Nobel laureate and Burmese democracy advocate Aung San Suu Kyi turned 65 today. She has spent 15 of the last 21 years in prison or under house arrest. There is no end to her, or her nation's, agony in sight.
Burma, renamed Myanmar by the junta, won its independence after World War II. But popular independence leader Gen. Aung San -- Suu Kyi's father -- was assassinated and the new government failed to provide political autonomy to Burma's many ethnic groups, triggering a war which continues to this day.
The military seized power in 1962. Since then only the names of the men wearing the stars have changed. Democracy protests broke out in August 1988 and were put down with massive force; between 3,000 and 6,000 demonstrators were killed. The junta then called a relatively free election in 1990, which Suu Kyi's party, the National League for Democracy, won in a landslide. The military voided the results and launched a political war against the NLD, jailing Suu Kyi and many of her followers. Periodic protests, such as in Rangoon in 2007, were suppressed brutally.
The paranoia and indifference of the regime, which styles itself the State Peace and Development Council, were both on display a year later when the military obstructed aid efforts in the aftermath of Cyclone Nargis, which devastated the country. It is impossible to know how many people died unnecessarily because the regime feared Western assistance might undermine its authority.
After decades of war the regime reached ceasefires with several ethnic groups, but now the SPDC is pushing to forcibly disarm the ethnic militaries without providing the groups with meaningful political guarantees. Zipporah Sein, General Secretary of the Karen National Union, warns of the "greatest possibility of renewed conflict."
Perhaps even more worrisome, in recent months there have been an increasing number of claims that the SPDC is attempting to develop nuclear weapons. The regime naturally has denied the charge and Burma is, superficially at least, an implausible nuclear weapons state since it lacks serious conventional enemies.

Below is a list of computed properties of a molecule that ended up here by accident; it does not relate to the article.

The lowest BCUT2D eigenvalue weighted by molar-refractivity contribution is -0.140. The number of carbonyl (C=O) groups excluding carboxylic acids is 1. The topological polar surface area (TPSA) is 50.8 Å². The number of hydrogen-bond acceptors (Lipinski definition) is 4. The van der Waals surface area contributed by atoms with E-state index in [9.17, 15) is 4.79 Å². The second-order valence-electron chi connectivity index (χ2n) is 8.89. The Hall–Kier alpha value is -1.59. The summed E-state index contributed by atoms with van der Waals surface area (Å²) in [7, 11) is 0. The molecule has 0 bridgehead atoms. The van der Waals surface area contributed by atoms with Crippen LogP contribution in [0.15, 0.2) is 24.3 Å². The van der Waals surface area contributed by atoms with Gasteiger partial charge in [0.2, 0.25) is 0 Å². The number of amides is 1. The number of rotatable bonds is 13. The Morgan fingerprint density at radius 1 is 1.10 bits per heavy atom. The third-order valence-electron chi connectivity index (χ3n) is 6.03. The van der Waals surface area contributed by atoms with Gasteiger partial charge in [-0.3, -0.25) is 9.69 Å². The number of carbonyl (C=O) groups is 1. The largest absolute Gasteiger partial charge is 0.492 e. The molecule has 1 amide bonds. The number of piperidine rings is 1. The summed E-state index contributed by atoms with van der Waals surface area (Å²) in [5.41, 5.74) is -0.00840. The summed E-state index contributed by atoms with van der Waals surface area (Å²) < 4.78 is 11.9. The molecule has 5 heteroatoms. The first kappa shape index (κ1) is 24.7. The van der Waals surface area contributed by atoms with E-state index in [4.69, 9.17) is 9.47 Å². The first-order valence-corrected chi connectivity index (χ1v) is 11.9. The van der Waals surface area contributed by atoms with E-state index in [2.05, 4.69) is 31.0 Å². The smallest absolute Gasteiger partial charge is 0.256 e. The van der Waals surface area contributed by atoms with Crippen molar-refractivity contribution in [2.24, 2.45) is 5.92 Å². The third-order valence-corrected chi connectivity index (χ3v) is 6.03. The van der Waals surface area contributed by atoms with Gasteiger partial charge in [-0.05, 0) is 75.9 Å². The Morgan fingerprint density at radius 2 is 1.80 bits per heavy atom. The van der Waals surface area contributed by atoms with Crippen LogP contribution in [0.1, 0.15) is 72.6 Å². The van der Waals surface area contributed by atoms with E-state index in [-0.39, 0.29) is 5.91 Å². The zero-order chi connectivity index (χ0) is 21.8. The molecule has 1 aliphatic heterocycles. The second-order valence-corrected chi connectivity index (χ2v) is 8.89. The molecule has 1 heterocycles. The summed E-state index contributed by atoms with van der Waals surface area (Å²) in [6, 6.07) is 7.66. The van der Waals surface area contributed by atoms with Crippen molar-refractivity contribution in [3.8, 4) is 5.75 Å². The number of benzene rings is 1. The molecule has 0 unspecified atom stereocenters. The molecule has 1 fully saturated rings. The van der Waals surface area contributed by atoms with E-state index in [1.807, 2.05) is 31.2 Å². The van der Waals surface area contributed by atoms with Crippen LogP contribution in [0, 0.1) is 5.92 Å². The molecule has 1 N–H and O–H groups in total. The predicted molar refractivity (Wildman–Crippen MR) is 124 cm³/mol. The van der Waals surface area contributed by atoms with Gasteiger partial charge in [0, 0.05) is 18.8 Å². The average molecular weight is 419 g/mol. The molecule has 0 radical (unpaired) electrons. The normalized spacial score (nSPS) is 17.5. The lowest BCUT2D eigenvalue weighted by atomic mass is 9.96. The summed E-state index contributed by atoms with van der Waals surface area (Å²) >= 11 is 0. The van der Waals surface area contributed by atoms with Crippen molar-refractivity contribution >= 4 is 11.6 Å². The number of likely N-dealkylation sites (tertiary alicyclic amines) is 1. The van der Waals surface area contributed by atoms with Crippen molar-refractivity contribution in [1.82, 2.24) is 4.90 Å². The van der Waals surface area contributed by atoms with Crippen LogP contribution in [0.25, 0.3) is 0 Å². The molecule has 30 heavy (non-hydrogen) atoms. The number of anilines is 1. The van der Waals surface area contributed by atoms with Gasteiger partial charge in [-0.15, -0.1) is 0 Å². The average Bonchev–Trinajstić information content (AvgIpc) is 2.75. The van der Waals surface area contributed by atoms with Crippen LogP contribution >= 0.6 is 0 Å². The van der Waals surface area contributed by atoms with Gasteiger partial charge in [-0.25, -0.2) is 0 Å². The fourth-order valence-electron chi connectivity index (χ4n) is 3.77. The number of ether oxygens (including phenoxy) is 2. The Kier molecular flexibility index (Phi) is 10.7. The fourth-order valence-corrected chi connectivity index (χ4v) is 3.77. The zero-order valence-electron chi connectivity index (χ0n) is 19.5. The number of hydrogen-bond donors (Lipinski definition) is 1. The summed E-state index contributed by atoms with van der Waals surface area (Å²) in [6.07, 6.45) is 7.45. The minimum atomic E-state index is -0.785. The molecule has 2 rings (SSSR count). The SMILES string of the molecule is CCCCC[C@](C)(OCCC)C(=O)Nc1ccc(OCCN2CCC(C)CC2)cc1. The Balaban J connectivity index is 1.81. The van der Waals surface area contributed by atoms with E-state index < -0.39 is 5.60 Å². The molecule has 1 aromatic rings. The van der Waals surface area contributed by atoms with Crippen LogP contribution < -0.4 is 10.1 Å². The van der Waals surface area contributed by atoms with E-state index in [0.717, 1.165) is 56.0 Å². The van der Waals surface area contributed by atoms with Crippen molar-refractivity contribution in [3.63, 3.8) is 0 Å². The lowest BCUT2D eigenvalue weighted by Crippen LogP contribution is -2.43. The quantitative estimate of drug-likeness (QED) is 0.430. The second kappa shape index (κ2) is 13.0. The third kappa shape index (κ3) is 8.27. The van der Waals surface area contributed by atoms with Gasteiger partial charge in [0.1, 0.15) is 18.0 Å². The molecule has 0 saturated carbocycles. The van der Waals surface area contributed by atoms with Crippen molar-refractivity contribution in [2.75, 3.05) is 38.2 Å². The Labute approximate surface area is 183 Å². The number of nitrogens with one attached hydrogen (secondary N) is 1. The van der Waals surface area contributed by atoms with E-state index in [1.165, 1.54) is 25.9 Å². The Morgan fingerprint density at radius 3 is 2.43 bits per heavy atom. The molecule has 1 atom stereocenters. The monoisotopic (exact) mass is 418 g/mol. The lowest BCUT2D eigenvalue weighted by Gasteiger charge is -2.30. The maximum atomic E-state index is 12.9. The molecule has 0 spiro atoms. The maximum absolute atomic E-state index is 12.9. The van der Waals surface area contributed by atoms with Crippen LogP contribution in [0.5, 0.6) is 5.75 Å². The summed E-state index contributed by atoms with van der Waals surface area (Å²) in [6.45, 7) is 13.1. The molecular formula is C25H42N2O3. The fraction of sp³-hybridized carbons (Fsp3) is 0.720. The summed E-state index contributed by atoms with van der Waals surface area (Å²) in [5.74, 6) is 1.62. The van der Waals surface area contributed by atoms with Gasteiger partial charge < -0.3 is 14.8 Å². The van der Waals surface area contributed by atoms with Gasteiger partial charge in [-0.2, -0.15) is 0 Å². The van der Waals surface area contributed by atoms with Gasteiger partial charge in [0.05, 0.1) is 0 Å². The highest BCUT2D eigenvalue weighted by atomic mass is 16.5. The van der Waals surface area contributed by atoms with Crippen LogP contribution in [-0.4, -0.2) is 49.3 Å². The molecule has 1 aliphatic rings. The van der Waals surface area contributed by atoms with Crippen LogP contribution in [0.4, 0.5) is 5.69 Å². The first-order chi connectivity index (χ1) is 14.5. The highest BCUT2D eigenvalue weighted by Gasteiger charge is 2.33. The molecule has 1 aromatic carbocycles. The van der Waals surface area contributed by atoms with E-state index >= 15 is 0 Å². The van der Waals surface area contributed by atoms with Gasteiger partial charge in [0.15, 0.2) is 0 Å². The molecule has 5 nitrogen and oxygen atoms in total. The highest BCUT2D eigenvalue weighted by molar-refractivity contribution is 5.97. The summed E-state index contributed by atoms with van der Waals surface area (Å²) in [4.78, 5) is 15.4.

Even many of the regime's critics remain skeptical. In January the Institute for Science and International Security concluded: "Despite the public reports to the contrary, the military junta does not appear to be close to establishing a significant nuclear capability. Information suggesting the construction of major nuclear facilities appears unreliable or inconclusive."
Still, the regime fears outside military intervention and has forged a close relationship with North Korea. Moreover, an army major recently defected, bringing along incriminating evidence. Robert Kelley, a former nuclear scientist and arms inspector, believes the SPDC has a real but primitive program underway. The regime may at least be looking at a nuclear option.
Burma's record is execrable. The group Freedom House recently ranked Burma at the bottom among the nine worst nations: the regime "suppresses nearly all basic rights, and commits human rights abuses with impunity." Moreover, "the SPDC does not tolerate dissent and has a long history of imprisoning anyone who is critical of the government." The State Department reports that "government security forces allowed custodial deaths to occur and committed extrajudicial killings, disappearances, rape, and torture." Burma's violations of religious liberty caused the U.S. Commission on International Religious Freedom to cite Burma as a "country of particular concern."